"Blessed are the dead..."
Memorial Day is a federal holiday in the U.S. where we remember the people who died while serving in the country's armed forces, observed every year on the last Monday of May.
The reactions to Memorial Day across the nation are certainly diverse.
- I know more than a few religious people who refuse to participate in the holiday altogether because they feel that to acknowledge it is to approve of war (both past and present).
- I know many friends and family members who grieve the loss of a loved one that never came home from the battlefield.
- Still, for many others that I know they're just excited to get out their grills and kegs to enjoy a day of rest with family.
As a person of faith, I must say I find myself in all three of these categories to some degree, and I approach the holiday feeling very conflicted.
- Do I like war? No. I don't ever want to see another war in my lifetime, but I know that I probably will.
- Do I miss family and friends who never came back home? Yes.
- Do I enjoy a good family barbecue? You bet.
In my conflicted state of mind on this holiday I'm usually the guy sitting at a safe, contemplative distance from the celebrations at the family barbecue eating my chicken or steak, sipping a beer, and wiping my mouth with an American-flag-styled-napkin, quietly pondering all that this holiday means for so many.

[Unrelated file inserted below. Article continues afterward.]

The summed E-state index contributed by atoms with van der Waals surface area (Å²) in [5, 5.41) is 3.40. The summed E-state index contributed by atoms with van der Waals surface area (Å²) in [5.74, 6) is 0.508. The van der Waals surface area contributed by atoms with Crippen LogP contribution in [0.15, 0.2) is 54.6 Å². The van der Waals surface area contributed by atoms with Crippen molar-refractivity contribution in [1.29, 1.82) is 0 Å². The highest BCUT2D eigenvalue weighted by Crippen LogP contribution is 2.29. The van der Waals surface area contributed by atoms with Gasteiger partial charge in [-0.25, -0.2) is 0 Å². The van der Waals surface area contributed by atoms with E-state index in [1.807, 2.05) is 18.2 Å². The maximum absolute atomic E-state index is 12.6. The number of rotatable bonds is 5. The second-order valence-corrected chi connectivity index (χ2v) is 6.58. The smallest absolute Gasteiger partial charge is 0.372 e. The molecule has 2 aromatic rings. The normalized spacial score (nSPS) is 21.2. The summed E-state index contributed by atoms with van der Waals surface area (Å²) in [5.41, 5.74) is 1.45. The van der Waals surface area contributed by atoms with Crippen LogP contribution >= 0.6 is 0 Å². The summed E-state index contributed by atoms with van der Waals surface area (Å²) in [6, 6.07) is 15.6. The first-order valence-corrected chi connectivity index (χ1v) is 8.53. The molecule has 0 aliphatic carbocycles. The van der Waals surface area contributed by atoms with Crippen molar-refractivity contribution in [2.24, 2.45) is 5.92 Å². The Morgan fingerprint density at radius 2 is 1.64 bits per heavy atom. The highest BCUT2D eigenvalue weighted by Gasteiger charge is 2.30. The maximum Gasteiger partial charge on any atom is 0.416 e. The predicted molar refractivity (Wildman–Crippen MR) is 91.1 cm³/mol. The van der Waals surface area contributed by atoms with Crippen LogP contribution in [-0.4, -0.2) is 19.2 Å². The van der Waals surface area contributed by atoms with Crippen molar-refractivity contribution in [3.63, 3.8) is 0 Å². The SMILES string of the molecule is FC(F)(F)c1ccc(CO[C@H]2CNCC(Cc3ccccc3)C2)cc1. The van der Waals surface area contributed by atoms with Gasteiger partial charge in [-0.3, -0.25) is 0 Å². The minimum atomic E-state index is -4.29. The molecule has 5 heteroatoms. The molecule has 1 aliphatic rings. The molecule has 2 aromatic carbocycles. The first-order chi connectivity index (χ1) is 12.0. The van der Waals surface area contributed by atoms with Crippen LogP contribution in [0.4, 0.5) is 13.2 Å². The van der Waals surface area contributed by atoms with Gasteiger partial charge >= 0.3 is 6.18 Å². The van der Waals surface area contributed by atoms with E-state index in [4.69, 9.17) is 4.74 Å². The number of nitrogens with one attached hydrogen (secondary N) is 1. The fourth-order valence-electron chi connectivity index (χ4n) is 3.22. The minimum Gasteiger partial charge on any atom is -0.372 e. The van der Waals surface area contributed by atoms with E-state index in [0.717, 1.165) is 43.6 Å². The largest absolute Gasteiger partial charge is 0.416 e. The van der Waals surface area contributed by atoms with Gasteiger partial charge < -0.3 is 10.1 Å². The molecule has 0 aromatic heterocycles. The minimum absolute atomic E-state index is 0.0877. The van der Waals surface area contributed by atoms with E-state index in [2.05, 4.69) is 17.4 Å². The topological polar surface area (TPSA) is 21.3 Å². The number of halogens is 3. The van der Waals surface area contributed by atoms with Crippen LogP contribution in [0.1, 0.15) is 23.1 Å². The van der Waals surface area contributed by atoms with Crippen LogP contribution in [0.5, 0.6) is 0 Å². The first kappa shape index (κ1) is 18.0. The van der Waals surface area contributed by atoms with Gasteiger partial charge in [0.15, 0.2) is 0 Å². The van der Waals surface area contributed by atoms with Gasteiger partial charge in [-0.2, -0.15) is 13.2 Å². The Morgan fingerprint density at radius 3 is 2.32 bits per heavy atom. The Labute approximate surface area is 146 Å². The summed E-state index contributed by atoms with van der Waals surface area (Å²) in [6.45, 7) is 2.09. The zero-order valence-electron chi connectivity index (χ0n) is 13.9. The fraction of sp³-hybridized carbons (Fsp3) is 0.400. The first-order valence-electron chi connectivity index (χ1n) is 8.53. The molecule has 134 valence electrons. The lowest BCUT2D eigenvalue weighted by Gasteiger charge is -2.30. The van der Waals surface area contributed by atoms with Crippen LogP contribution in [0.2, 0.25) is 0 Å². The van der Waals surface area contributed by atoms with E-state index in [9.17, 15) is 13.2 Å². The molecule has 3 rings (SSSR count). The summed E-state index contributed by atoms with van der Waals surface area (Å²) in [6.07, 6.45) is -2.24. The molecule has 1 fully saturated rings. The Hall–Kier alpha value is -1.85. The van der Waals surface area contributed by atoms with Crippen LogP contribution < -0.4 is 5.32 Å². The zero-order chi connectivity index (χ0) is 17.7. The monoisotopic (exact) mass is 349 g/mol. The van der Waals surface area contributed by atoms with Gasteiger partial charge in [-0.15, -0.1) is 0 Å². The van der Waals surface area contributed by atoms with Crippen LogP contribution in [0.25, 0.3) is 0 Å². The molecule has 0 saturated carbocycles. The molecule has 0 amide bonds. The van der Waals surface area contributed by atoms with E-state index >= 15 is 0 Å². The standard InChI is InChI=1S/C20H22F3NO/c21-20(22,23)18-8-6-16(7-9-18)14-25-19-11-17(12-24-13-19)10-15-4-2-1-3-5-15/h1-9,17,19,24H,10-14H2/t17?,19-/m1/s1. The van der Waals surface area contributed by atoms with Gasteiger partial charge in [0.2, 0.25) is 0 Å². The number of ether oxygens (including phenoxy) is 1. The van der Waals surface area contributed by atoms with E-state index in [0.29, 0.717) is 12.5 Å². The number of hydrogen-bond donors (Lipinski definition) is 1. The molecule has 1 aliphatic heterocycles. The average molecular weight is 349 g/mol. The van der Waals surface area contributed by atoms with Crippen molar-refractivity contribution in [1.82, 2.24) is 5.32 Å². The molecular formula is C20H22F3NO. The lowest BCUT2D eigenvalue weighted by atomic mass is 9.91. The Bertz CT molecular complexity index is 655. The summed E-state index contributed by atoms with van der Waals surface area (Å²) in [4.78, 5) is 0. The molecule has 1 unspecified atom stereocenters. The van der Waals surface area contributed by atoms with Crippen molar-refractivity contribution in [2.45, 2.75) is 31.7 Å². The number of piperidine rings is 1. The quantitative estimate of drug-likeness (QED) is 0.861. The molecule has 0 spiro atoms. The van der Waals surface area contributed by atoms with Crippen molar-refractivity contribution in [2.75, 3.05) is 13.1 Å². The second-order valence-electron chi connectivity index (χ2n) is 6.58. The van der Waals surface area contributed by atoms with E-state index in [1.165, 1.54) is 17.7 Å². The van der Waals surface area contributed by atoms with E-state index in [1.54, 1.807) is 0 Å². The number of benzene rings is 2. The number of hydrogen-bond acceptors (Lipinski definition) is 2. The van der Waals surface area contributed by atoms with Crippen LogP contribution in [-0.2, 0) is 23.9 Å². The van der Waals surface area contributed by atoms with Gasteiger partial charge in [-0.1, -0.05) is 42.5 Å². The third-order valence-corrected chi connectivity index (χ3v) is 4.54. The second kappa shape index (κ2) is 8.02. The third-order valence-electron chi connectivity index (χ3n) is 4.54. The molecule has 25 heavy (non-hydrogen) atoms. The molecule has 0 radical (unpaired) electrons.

Each year I find myself coming to the same conclusion amidst the paradox of protest and celebration, joy and sorrow, and loss and love. I do my best to remember the holiday for what it really is.
Memorial Day is: "a federal holiday where we remember the people who died while serving in the country's armed forces."
And this always brings my conflict into order. It's not a holiday to sit and bicker about war. It's not a holiday where the backyard grill takes center stage. It's a holiday to remember people.
And in doing this, we are responding to Memorial Day faithfully. We remember the sacredness of human life. Life that was given. Life that was taken. Life that goes on.
If you are conflicted about how to feel on Memorial Day every year like I am, it's my hope that these words will ease some of your conflict. I also hope these words will allow you to give yourself some space to know that it is okay to feel conflicted this weekend with a hamburger in your hand and an aching in your heart.
Whatever your context, "remember to remember" people this holiday weekend. By doing this, we honor those who are no longer with us, and also display an example of faith, hope, and love to those who remain.